"The deviant sect is not banned yet here, but I have brought this matter to the Department of Islamic Development Malaysia and they in turn will bring this to the attention of the Head of State," said Inspector-General of Police Tan Sri Khalid Abu Bakar.
He said Millah Abraham's teachings are clearly not in accordance to the teachings of Islam.
"We do not want the people of Sabah to be deceived or influenced by joining deviant teachings," he said after giving a talk to university students in conjunction with his Syarahan Perdana organised by Universiti Malaysia Sabah here, on Monday.
Khalid declined to dwell further on the matter when asked how many members of the deviant sect are there in Sabah.
He however assured that they are monitoring this matter closely and that action will be taken when the time comes.
"For now, I want to inform the people that the beliefs of this group are not right because they are going against the teachings of Islam," he said.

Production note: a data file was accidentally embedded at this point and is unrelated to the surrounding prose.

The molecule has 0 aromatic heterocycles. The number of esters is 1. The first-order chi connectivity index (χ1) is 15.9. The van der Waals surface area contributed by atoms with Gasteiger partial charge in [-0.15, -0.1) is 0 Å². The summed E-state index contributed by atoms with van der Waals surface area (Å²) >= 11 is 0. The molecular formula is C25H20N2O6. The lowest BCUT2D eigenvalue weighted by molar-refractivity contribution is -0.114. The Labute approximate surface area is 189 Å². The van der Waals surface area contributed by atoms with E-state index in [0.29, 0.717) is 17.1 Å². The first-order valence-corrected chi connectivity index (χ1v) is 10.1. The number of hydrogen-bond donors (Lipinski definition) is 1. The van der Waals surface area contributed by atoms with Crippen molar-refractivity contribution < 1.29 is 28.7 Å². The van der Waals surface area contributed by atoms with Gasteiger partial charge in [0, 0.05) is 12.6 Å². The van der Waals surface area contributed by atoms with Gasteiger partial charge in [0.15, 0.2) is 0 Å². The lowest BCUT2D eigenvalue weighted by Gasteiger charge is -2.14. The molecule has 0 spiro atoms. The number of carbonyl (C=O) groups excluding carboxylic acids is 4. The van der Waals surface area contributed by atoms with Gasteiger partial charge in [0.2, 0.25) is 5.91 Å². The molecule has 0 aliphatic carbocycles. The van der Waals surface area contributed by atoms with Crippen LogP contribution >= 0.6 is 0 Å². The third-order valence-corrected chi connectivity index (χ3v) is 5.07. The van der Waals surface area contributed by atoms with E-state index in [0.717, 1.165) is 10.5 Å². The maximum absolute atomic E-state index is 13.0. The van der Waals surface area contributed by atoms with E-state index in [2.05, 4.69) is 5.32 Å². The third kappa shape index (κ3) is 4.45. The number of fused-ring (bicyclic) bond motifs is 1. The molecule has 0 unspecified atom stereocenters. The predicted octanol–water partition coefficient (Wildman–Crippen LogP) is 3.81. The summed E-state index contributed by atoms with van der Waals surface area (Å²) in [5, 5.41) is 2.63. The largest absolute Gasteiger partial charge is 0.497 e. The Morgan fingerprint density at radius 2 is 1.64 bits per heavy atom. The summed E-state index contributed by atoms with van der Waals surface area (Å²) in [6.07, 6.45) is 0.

Last year, police revealed that some 50 followers of the deviant sect have been identified in Sabah.
The then Deputy State Police Commissioner Dato Awang Sahari E.M. Nadzeer had on April 18 last year sbeen quoted as saying that member of the deviant sect included semi-professionals and youths in Tuaran, Sandakan, Tawau and some in the State capital.
Intelligence showed that the group are from the peninsular and some Sabahans are also involved.
It was founded in Sumatra, Indonesia and was declared deviant by the authorities in 2009 due to its teachings which, among others, advocates the use of jihad or holy war in creating an Islamic state in the region. - Sherell Ann Jeffrey